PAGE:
A study conducted by 1E, a United Kingdom-based software and services company, found that, on average, companies and organizations waste 37% of their software spend. They estimate software waste costs organizations more than $30 billion annually! Wow, that is serious stuff.
How did we get here? Investment in technology is supposed to solve inefficiency and poor communication problems, not create them.
Have you ever bought or subscribed to software that had tremendous potential to solve problems across your church but only worked in one department? Chances are you are using five or more applications that could do more for you. And you probably based part of your justification for the investment on the incremental value gained by using the product in multiple areas.
Outdated Facility Management Technology
Another significant issue is outdated software. We know the squeaky wheel gets greased, but that doesn’t mean the other wheels should be ignored. Ensure your old reliable software performers are updated to newer versions and that you are exploring uses for different departments.
Let’s take a look at some of the most common causes of unimpressive (or even horrendous) software utilization:
- Lack of knowledge of software subscriptions and capabilities. We have worked with churches where their full team of employees did not know about software licenses that are in effect. How does that happen?
- Lack of understanding capabilities. One of the most common issues we see is teams not knowing about the capabilities of specific facility management technology.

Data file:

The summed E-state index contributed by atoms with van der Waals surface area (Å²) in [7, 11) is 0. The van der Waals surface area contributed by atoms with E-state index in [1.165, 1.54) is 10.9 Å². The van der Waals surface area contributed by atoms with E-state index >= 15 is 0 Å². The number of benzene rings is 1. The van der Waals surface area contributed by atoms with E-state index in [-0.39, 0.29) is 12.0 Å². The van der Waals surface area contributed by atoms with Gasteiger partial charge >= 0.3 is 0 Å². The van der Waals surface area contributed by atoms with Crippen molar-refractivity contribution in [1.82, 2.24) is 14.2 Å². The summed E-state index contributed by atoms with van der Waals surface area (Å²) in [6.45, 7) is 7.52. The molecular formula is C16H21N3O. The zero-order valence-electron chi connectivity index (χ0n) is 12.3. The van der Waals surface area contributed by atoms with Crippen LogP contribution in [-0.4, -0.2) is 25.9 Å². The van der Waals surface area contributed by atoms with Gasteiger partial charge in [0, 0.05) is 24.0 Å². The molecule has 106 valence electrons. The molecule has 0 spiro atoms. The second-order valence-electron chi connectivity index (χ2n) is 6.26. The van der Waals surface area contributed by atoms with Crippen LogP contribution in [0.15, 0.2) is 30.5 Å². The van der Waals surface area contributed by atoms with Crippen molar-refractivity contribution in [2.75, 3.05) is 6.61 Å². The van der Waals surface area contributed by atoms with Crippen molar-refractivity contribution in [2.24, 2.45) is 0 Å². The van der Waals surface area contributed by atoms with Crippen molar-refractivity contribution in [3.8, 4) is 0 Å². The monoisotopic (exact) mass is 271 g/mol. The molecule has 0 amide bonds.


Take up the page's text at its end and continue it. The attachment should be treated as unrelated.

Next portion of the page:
- Higher comfort level with other tools. Your church might be paying for a software subscription that goes unused simply because of employee preferences. Maybe staff members like a tool so much that they make do with the free version of it. This means you’re paying for unused seats of the software that the majority of the team uses.
- Lack of best in class. We have watched churches use substandard solutions they believe are integrated with an all-in-one offer. But, instead, it does not meet the organization's real needs. The most common example is ChMS (Church Management Software) programs that claim to be all-inclusive.
- Lack of ongoing training. Employees don’t need to learn every detail about the technology they touch. However, you should ensure that everyone is committed to mastering the most critical, initiative-driven components.
Remember, underutilizing facility management technology isn’t just about paying for what you need. Additionally, It’s about reducing manual work and increasing efficiency.
Kickoff New Facility Management Technology On The Right Foot
When the objectives for using a new software are clearly communicated by the organization, users are 3.5 times more likely to report that the tool is successful.
With that being the case, make sure that new intended users of software understand:
- The goals and objectives for the software purchase
- All expected use cases
- What other software or processes (paper and pencil) it replaces or nullifies
- Who will use it
- Where to turn for help maximizing the technology
Therefore, for every new tool implemented, we recommend you properly train and coach your team. This includes goal clarification, proactive communication, and documented timelines.
Rinse and Repeat
So, do you want to learn how software can help when used correctly? Register for one of our webinars.